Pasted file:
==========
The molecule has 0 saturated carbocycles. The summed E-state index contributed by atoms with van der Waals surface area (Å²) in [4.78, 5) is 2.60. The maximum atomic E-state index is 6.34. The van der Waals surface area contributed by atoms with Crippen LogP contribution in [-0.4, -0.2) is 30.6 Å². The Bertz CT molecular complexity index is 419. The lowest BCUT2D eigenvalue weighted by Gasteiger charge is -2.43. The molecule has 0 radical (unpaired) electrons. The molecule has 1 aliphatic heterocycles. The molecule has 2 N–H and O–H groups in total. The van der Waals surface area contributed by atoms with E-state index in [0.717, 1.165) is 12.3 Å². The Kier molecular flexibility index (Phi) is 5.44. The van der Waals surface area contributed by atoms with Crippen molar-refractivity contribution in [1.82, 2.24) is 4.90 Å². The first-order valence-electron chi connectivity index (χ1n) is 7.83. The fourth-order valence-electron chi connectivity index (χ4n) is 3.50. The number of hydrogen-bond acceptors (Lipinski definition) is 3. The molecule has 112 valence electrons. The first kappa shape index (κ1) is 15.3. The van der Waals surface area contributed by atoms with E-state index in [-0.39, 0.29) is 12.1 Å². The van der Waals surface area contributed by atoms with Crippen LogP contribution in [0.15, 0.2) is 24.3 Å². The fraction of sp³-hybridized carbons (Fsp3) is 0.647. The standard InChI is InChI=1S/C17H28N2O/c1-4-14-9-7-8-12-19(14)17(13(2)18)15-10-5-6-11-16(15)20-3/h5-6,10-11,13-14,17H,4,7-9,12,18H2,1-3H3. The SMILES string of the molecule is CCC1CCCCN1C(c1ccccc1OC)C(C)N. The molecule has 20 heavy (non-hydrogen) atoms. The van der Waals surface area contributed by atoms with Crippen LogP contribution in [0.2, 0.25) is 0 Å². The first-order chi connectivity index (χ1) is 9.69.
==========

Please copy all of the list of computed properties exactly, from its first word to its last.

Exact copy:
The molecule has 0 saturated carbocycles. The summed E-state index contributed by atoms with van der Waals surface area (Å²) in [4.78, 5) is 2.60. The maximum atomic E-state index is 6.34. The van der Waals surface area contributed by atoms with Crippen LogP contribution in [-0.4, -0.2) is 30.6 Å². The Bertz CT molecular complexity index is 419. The lowest BCUT2D eigenvalue weighted by Gasteiger charge is -2.43. The molecule has 0 radical (unpaired) electrons. The molecule has 1 aliphatic heterocycles. The molecule has 2 N–H and O–H groups in total. The van der Waals surface area contributed by atoms with E-state index in [0.717, 1.165) is 12.3 Å². The Kier molecular flexibility index (Phi) is 5.44. The van der Waals surface area contributed by atoms with Crippen molar-refractivity contribution in [1.82, 2.24) is 4.90 Å². The first-order valence-electron chi connectivity index (χ1n) is 7.83. The fourth-order valence-electron chi connectivity index (χ4n) is 3.50. The number of hydrogen-bond acceptors (Lipinski definition) is 3. The molecule has 112 valence electrons. The first kappa shape index (κ1) is 15.3. The van der Waals surface area contributed by atoms with E-state index in [-0.39, 0.29) is 12.1 Å². The van der Waals surface area contributed by atoms with Crippen LogP contribution in [0.15, 0.2) is 24.3 Å². The fraction of sp³-hybridized carbons (Fsp3) is 0.647. The standard InChI is InChI=1S/C17H28N2O/c1-4-14-9-7-8-12-19(14)17(13(2)18)15-10-5-6-11-16(15)20-3/h5-6,10-11,13-14,17H,4,7-9,12,18H2,1-3H3. The SMILES string of the molecule is CCC1CCCCN1C(c1ccccc1OC)C(C)N. The molecule has 20 heavy (non-hydrogen) atoms. The van der Waals surface area contributed by atoms with Crippen LogP contribution in [0.2, 0.25) is 0 Å². The first-order chi connectivity index (χ1) is 9.69.